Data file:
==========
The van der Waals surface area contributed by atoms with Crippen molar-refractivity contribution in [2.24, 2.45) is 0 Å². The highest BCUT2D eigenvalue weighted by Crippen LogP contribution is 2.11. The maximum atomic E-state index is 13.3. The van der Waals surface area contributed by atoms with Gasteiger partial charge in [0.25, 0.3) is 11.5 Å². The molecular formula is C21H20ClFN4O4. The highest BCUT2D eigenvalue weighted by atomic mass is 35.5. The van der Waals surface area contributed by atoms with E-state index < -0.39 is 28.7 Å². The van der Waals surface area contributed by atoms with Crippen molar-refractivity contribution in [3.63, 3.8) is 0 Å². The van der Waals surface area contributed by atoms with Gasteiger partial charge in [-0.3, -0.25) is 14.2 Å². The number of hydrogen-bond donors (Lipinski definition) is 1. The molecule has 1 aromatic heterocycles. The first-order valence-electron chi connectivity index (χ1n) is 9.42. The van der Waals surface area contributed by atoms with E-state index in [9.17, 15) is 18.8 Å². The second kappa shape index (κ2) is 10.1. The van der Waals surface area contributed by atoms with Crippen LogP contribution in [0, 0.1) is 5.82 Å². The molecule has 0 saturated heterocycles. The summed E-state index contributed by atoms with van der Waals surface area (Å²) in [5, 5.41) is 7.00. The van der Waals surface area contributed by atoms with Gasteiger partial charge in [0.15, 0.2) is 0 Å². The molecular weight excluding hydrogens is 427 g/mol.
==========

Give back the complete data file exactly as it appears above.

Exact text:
The van der Waals surface area contributed by atoms with Crippen molar-refractivity contribution in [2.24, 2.45) is 0 Å². The highest BCUT2D eigenvalue weighted by Crippen LogP contribution is 2.11. The maximum atomic E-state index is 13.3. The van der Waals surface area contributed by atoms with Gasteiger partial charge in [0.25, 0.3) is 11.5 Å². The molecular formula is C21H20ClFN4O4. The highest BCUT2D eigenvalue weighted by atomic mass is 35.5. The van der Waals surface area contributed by atoms with E-state index < -0.39 is 28.7 Å². The van der Waals surface area contributed by atoms with Crippen molar-refractivity contribution in [3.63, 3.8) is 0 Å². The van der Waals surface area contributed by atoms with Gasteiger partial charge in [-0.3, -0.25) is 14.2 Å². The number of hydrogen-bond donors (Lipinski definition) is 1. The molecule has 1 aromatic heterocycles. The first-order valence-electron chi connectivity index (χ1n) is 9.42. The van der Waals surface area contributed by atoms with E-state index in [9.17, 15) is 18.8 Å². The second kappa shape index (κ2) is 10.1. The van der Waals surface area contributed by atoms with Crippen LogP contribution in [0, 0.1) is 5.82 Å². The molecule has 0 saturated heterocycles. The summed E-state index contributed by atoms with van der Waals surface area (Å²) in [5, 5.41) is 7.00. The van der Waals surface area contributed by atoms with Gasteiger partial charge in [0.15, 0.2) is 0 Å². The molecular weight excluding hydrogens is 427 g/mol.